After his admission, tests from the blood samples showed no sign of tuberculosis (negative interferon-gamma release assay; negative Mycobacterium tuberculosis antibody) and fungal infection (negative 1-3-β-d-glucan and galactomannan assay). Serum anti-toxoplasma antibody immunoglobulin G (IgG) was positive, while anti-toxoplasma antibody immunoglobulin M (IgM) was negative. A lumbar puncture showed increased intracranial pressure (250 mmH2O). CSF analysis demonstrated a white blood cell count of 7 cells/mm3 and normal protein and glucose levels. India ink staining and acid-fast staining of CSF were negative. CSF treponema pallidum particle agglutination assay, cryptococcal antigen, culture, and Gene Xpert MTB/RIF assay were also negative. An unbiased metagenomic sequencing of CSF revealed high burden of Toxoplasma gondii. Anti-tuberculosis drugs were subsequently discontinued. After treated as toxoplasmosis encephalitis for 11 days, the patient’s Glasgow coma scale score increased to 9. A brain MRI demonstrated significant improvement of brain lesions (Fig. 1c, d). He then developed rash and had high fever again which was thought to be an allergic reaction to co-trimoxazole. For complex reasons, his family gave up therapy and the patient was lost to follow-up.

Metagenomic NGS

The patient’s CSF sample was sent for unbiased pathogen detection by metagenomic NGS at BGI-Shenzhen. DNA was extracted from 300 μL CSF sample using the TIANamp Micro DNA Kit (DP316, TIANGEN BIOTECH) according to the manufacturer’s recommendation and sonicated to a size of 200–300 bps fragments (Bioruptor Pico protocols). Then, DNA libraries were constructed via end-repaired adaptation and PCR amplification. The quality of the DNA libraries was evaluated using an Agilent 2100 Bioanalyzer (Agilent Technologies, Santa Clara, CA) combined with quantitative PCR to measure the adapters. Qualified libraries were sequenced by BGISEQ-50 platform (BGI-Tianjin, Tianjin, China) [5]. With screening of human host sequences via Burrows- Wheeler Alignment tool [6], high-quality sequencing data were aligned with Microbial Genome Databases, which is composed of 2700 whole genome sequences of viral taxa, 1494 bacterial genomes or scaffolds, 73 fungi and 47 parasites related with human infectivity. The total number of reads from different samples was standardized as 20 M for comparison. The mapped data were further processed and with the depth and coverage of each species calculated using Soap Coverage (http://soap.genomics.org.cn). A control sample from a non-infected patient was obtained and subjected to the aforementioned procedures. The sequencing detection identified 65,357 (out of 22,378,551) sequence reads (0.29%) uniquely aligned to the Toxoplasma gondii genome (Fig. 2a), and these reads covered a high percentage (13.02%) of the Toxoplasma gondii genome. When the reads from the human host were excluded, Toxoplasma gondii reads showed dominant abundance in all microbial species, accounting for 5.01% of total non-human reads (Fig. 2b). No reads of Toxoplasma gondii were detected from control samples.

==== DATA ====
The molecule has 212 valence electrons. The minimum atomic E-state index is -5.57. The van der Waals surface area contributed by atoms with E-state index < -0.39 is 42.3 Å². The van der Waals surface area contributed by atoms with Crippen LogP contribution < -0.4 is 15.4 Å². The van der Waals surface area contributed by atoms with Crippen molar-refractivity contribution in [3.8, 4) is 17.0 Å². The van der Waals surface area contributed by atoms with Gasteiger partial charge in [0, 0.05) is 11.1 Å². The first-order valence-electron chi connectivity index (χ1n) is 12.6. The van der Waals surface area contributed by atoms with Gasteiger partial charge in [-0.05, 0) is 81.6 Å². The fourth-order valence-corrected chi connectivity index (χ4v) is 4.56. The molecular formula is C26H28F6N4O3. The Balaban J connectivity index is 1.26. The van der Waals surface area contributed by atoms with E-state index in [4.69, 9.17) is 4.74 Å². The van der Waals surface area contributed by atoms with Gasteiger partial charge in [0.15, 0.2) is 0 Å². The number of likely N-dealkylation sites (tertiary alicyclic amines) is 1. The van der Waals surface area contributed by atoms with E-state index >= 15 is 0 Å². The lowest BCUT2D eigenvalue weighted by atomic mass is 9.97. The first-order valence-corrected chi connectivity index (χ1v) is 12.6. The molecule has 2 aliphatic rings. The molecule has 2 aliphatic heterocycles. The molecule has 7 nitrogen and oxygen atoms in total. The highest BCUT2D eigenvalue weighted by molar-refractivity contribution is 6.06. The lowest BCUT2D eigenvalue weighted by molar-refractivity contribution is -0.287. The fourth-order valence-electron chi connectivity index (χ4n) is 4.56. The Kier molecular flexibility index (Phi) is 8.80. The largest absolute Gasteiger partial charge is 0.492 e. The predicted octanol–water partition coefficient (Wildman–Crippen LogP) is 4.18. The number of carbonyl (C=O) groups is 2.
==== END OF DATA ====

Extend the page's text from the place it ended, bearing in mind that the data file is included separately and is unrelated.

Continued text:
Fig. 2

Analysis of sequencing result of T.gondii using the NGS method. a Reads distribution of total DNA in the CSF samples; b reads distribution of all non-human reads

Toxoplasma gondii-specific PCR and Sanger sequencing

Sequence-specific PCR was conducted to amplify the glycerol-3-phosphate dehydrogenase (B1) gene of Toxoplasma gondii with specific primers TOXO 1 (GGAACTGCATCCGTTCATGAG) and TOXO 2 (TCTTTAAAGCGTTCGTGGTC) for verification of the results of NGS [7]. The PCR products (Fig. 3) were sequenced using an ABI PRISM 3730 DNA Sequencer (Applied Biosystems, Foster City, CA, USA). The sequences were then mapped to the nucleotide database with the online NCBI blast. A 195 bp consensus sequence of the B1 gene of Toxoplasma gondii was assembled and found to be 100% identical to a reference Toxoplasma gondii sequence (GenBank accession no. KX270373). Consequently, all these results indicated that the patient was infected with T. gondii.
Fig. 3

PCR detection of Toxoplasma gondii. Lane 1: 195-bp PCR product of the B1 gene of Toxoplasma gondii; Lane M: DNA ladder. Lane 2: Negative control

Discussion